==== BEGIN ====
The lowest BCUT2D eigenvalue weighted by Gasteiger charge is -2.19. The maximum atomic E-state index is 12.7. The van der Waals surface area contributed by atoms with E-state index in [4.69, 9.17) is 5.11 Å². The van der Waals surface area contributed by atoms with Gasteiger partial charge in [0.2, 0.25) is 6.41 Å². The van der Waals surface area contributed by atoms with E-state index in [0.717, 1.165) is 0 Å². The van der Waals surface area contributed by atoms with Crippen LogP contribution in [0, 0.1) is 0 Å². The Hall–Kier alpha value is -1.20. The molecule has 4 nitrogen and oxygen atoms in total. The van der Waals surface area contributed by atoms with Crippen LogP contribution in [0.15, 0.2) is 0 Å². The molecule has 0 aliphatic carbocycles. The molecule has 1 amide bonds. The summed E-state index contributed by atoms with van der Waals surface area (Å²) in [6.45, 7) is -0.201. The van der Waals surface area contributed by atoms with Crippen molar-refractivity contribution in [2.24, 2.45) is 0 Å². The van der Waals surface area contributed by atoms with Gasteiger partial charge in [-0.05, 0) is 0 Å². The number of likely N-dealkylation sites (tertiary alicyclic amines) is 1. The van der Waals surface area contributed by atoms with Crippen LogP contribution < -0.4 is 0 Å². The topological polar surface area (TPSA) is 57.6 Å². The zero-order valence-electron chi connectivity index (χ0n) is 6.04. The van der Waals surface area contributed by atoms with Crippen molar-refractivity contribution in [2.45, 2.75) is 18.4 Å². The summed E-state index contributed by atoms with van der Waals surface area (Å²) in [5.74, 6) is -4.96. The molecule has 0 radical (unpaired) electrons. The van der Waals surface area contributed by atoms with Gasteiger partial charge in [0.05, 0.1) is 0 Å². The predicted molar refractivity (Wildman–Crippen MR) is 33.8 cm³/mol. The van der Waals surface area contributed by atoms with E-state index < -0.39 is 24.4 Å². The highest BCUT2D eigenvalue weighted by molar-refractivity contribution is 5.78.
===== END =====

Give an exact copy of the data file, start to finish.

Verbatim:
The lowest BCUT2D eigenvalue weighted by Gasteiger charge is -2.19. The maximum atomic E-state index is 12.7. The van der Waals surface area contributed by atoms with E-state index in [4.69, 9.17) is 5.11 Å². The van der Waals surface area contributed by atoms with Gasteiger partial charge in [0.2, 0.25) is 6.41 Å². The van der Waals surface area contributed by atoms with E-state index in [0.717, 1.165) is 0 Å². The van der Waals surface area contributed by atoms with Crippen LogP contribution in [0, 0.1) is 0 Å². The Hall–Kier alpha value is -1.20. The molecule has 4 nitrogen and oxygen atoms in total. The van der Waals surface area contributed by atoms with Crippen LogP contribution in [0.15, 0.2) is 0 Å². The molecule has 0 aliphatic carbocycles. The molecule has 1 amide bonds. The summed E-state index contributed by atoms with van der Waals surface area (Å²) in [6.45, 7) is -0.201. The van der Waals surface area contributed by atoms with Crippen molar-refractivity contribution in [2.24, 2.45) is 0 Å². The van der Waals surface area contributed by atoms with Gasteiger partial charge in [-0.05, 0) is 0 Å². The number of likely N-dealkylation sites (tertiary alicyclic amines) is 1. The van der Waals surface area contributed by atoms with Crippen LogP contribution < -0.4 is 0 Å². The topological polar surface area (TPSA) is 57.6 Å². The zero-order valence-electron chi connectivity index (χ0n) is 6.04. The van der Waals surface area contributed by atoms with Crippen molar-refractivity contribution in [2.45, 2.75) is 18.4 Å². The summed E-state index contributed by atoms with van der Waals surface area (Å²) in [5.74, 6) is -4.96. The molecule has 0 radical (unpaired) electrons. The van der Waals surface area contributed by atoms with Gasteiger partial charge in [0.05, 0.1) is 0 Å². The predicted molar refractivity (Wildman–Crippen MR) is 33.8 cm³/mol. The van der Waals surface area contributed by atoms with E-state index < -0.39 is 24.4 Å². The highest BCUT2D eigenvalue weighted by molar-refractivity contribution is 5.78.